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Article
October 1953

SIMPLE SUGGESTION FOR BETTER OPHTHALMIC INSTRUMENT TRAYS AND TABLES

Author Affiliations

MUNGELI, M.P., INDIA
From the Ophthalmology Department, Christian Hospital, Mungeli, M.P., India.

AMA Arch Ophthalmol. 1953;50(4):510-511. doi:10.1001/archopht.1953.00920030518013

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Abstract

IN HANDLING ophthalmic instruments certain rules should be followed.

  1. Each point must be constantly protected, even tips of the Arruga capsule forceps must be protected, as irregularity of surface will change the character of their action in grasping capsules. A roughened instrument should not be introduced into the anterior chamber. An iris forceps can become unreliable by one knock on its grasping blade.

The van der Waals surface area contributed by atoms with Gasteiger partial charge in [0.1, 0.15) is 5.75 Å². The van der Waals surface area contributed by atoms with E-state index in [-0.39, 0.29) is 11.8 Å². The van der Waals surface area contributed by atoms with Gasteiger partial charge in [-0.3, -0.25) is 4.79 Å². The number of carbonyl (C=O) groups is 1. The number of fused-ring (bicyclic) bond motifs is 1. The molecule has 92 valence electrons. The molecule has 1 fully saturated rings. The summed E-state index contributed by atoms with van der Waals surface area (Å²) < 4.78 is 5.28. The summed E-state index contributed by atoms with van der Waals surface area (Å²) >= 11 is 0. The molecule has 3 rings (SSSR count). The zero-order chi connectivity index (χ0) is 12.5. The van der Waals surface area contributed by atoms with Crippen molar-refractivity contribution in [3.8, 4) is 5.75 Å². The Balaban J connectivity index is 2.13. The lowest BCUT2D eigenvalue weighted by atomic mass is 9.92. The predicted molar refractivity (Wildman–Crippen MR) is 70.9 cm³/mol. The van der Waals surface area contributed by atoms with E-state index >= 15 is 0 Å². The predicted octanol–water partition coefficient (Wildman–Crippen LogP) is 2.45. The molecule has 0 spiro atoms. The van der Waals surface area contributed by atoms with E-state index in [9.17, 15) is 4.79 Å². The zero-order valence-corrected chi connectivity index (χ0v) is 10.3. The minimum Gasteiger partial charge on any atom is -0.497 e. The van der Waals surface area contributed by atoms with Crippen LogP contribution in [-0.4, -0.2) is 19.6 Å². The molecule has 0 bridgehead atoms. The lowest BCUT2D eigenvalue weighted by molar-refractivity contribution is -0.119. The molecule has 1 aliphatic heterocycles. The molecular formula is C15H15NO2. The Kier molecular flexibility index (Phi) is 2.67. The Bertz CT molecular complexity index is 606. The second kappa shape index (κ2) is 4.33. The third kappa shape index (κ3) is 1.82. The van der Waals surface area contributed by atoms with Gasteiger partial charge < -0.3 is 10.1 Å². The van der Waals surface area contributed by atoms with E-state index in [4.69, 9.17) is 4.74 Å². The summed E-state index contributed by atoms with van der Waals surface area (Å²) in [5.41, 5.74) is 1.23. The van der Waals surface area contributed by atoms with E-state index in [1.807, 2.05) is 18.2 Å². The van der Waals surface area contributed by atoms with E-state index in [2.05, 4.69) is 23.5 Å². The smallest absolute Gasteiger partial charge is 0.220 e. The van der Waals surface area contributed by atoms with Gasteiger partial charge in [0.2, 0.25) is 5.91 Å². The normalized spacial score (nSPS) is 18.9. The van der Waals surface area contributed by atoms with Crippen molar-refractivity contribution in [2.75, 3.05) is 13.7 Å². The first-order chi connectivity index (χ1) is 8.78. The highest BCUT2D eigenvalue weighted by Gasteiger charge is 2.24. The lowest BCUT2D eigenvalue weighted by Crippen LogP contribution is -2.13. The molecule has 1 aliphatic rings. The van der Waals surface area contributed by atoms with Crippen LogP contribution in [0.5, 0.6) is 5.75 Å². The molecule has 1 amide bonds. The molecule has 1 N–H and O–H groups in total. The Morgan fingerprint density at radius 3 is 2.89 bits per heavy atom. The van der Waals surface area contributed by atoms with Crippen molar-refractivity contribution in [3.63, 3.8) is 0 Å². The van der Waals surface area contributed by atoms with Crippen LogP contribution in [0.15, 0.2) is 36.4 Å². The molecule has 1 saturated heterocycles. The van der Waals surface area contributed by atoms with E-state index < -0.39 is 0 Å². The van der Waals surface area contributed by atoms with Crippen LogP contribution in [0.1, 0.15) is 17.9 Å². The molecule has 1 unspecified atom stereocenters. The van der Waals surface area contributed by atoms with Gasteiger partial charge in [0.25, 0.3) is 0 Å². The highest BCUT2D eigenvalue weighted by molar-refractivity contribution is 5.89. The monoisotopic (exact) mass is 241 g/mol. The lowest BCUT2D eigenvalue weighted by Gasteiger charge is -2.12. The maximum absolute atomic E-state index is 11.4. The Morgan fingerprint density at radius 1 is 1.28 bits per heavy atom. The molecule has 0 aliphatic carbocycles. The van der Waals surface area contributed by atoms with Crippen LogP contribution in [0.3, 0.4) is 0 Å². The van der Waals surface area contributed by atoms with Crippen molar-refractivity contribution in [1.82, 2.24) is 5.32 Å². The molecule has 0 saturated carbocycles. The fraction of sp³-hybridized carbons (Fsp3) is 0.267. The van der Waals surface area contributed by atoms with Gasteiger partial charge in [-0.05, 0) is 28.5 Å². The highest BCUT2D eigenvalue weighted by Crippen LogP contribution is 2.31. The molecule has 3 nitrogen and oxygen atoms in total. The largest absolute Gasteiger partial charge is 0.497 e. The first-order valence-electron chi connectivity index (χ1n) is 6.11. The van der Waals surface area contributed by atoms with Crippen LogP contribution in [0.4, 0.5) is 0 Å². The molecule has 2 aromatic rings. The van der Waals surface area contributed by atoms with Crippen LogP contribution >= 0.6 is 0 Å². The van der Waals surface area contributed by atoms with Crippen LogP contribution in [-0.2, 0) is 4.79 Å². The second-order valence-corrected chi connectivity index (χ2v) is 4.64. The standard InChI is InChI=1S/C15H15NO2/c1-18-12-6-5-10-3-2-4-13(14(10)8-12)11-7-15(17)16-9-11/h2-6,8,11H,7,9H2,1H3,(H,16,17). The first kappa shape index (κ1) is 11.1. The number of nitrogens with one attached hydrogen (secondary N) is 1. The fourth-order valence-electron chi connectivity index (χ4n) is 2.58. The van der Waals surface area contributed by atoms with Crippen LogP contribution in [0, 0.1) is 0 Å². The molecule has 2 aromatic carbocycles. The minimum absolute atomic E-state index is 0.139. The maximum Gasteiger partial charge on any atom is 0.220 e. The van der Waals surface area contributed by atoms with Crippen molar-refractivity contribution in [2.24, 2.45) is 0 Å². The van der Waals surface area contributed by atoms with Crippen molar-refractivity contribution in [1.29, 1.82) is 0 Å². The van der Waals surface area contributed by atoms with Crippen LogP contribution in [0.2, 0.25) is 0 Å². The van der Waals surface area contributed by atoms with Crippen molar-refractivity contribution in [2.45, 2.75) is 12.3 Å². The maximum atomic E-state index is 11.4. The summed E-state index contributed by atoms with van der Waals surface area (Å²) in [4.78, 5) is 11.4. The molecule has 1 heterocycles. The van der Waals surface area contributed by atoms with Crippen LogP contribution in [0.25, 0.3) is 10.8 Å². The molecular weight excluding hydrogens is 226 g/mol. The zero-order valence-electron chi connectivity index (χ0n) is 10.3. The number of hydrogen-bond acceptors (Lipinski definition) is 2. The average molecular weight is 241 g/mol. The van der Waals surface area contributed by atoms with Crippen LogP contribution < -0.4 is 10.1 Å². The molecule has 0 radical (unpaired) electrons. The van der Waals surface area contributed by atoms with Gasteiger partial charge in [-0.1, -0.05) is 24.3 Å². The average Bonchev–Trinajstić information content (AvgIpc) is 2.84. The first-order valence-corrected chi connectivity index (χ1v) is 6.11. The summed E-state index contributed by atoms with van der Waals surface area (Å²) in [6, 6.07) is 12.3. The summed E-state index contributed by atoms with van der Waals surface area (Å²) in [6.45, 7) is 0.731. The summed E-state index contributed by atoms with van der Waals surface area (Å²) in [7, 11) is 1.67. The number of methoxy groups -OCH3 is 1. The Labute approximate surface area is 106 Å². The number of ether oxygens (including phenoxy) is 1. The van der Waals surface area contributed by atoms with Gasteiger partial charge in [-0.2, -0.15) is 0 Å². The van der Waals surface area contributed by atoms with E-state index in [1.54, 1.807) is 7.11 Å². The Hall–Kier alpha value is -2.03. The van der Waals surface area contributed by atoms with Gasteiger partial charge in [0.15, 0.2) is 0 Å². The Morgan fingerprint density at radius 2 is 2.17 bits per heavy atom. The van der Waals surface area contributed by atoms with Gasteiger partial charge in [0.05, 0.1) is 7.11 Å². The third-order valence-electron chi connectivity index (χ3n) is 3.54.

2. There should be no jumbling of instruments and no disorder. Instrument points should lie in one direction and be free, unthreatened by other instruments, cotton, cloth, bottles, or syringes.

  3. Instruments should be handled or placed, never thrown or dropped before or after use.

  4. There must be good visibility of points to give speed and ease of recognition of the instrument desired.

  5. Instruments should have a slightly elevated solid rest, so that they may be easy to pick up at the proper place on the handle.

  6. No sterile

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